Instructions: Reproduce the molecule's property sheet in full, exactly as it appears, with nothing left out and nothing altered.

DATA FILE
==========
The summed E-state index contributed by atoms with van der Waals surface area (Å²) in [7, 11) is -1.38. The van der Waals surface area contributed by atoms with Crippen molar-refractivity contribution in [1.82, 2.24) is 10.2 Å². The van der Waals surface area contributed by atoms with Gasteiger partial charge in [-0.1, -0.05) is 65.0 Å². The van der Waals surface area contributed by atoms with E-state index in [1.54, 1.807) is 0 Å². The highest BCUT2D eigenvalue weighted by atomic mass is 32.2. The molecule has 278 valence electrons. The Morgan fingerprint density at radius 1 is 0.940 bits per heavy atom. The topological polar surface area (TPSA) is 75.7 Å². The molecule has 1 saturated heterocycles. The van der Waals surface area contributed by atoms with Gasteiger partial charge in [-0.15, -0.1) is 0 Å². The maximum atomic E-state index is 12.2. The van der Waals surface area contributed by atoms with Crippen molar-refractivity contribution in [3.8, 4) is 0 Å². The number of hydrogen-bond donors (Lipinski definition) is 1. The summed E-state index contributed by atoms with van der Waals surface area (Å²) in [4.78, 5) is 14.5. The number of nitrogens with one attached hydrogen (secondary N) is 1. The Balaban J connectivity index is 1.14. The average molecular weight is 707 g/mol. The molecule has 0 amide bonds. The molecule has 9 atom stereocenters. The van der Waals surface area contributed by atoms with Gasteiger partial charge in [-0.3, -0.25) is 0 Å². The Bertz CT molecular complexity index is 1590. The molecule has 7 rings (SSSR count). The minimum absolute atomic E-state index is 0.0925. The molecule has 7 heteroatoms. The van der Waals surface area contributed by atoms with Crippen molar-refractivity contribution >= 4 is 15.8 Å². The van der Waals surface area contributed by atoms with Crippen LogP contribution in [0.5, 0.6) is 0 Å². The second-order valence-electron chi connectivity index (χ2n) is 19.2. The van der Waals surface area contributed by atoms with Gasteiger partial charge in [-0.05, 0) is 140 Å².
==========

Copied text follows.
The summed E-state index contributed by atoms with van der Waals surface area (Å²) in [7, 11) is -1.38. The van der Waals surface area contributed by atoms with Crippen molar-refractivity contribution in [1.82, 2.24) is 10.2 Å². The van der Waals surface area contributed by atoms with Gasteiger partial charge in [-0.1, -0.05) is 65.0 Å². The van der Waals surface area contributed by atoms with E-state index in [1.54, 1.807) is 0 Å². The highest BCUT2D eigenvalue weighted by atomic mass is 32.2. The molecule has 278 valence electrons. The Morgan fingerprint density at radius 1 is 0.940 bits per heavy atom. The topological polar surface area (TPSA) is 75.7 Å². The molecule has 1 saturated heterocycles. The van der Waals surface area contributed by atoms with Gasteiger partial charge in [-0.15, -0.1) is 0 Å². The maximum atomic E-state index is 12.2. The van der Waals surface area contributed by atoms with Crippen molar-refractivity contribution in [3.8, 4) is 0 Å². The number of hydrogen-bond donors (Lipinski definition) is 1. The summed E-state index contributed by atoms with van der Waals surface area (Å²) in [4.78, 5) is 14.5. The number of nitrogens with one attached hydrogen (secondary N) is 1. The Balaban J connectivity index is 1.14. The average molecular weight is 707 g/mol. The molecule has 0 amide bonds. The molecule has 9 atom stereocenters. The van der Waals surface area contributed by atoms with Gasteiger partial charge in [-0.3, -0.25) is 0 Å². The Bertz CT molecular complexity index is 1590. The molecule has 7 rings (SSSR count). The minimum absolute atomic E-state index is 0.0925. The molecule has 7 heteroatoms. The van der Waals surface area contributed by atoms with Crippen molar-refractivity contribution >= 4 is 15.8 Å². The van der Waals surface area contributed by atoms with Crippen LogP contribution in [0.5, 0.6) is 0 Å². The second-order valence-electron chi connectivity index (χ2n) is 19.2. The van der Waals surface area contributed by atoms with Gasteiger partial charge in [-0.05, 0) is 140 Å².